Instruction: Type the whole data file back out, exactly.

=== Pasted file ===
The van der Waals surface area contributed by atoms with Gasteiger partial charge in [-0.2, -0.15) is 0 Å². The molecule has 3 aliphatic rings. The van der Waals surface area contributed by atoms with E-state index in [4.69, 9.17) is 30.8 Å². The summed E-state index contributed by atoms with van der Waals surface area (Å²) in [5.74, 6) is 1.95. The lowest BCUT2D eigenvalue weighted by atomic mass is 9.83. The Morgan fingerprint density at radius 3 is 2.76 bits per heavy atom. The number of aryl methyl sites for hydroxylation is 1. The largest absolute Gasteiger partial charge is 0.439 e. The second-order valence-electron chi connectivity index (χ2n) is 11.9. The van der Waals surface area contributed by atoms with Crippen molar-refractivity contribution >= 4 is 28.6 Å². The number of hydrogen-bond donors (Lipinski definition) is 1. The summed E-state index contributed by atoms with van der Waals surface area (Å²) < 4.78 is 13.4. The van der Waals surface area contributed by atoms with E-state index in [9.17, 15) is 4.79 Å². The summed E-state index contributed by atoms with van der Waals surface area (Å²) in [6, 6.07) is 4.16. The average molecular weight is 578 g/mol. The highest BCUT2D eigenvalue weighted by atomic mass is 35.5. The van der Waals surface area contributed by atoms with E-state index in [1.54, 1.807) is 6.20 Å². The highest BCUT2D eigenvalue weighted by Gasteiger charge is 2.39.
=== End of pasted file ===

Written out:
The van der Waals surface area contributed by atoms with Gasteiger partial charge in [-0.2, -0.15) is 0 Å². The molecule has 3 aliphatic rings. The van der Waals surface area contributed by atoms with E-state index in [4.69, 9.17) is 30.8 Å². The summed E-state index contributed by atoms with van der Waals surface area (Å²) in [5.74, 6) is 1.95. The lowest BCUT2D eigenvalue weighted by atomic mass is 9.83. The Morgan fingerprint density at radius 3 is 2.76 bits per heavy atom. The number of aryl methyl sites for hydroxylation is 1. The largest absolute Gasteiger partial charge is 0.439 e. The second-order valence-electron chi connectivity index (χ2n) is 11.9. The van der Waals surface area contributed by atoms with Crippen molar-refractivity contribution >= 4 is 28.6 Å². The number of hydrogen-bond donors (Lipinski definition) is 1. The summed E-state index contributed by atoms with van der Waals surface area (Å²) < 4.78 is 13.4. The van der Waals surface area contributed by atoms with E-state index in [9.17, 15) is 4.79 Å². The summed E-state index contributed by atoms with van der Waals surface area (Å²) in [6, 6.07) is 4.16. The average molecular weight is 578 g/mol. The highest BCUT2D eigenvalue weighted by atomic mass is 35.5. The van der Waals surface area contributed by atoms with E-state index in [1.54, 1.807) is 6.20 Å². The highest BCUT2D eigenvalue weighted by Gasteiger charge is 2.39.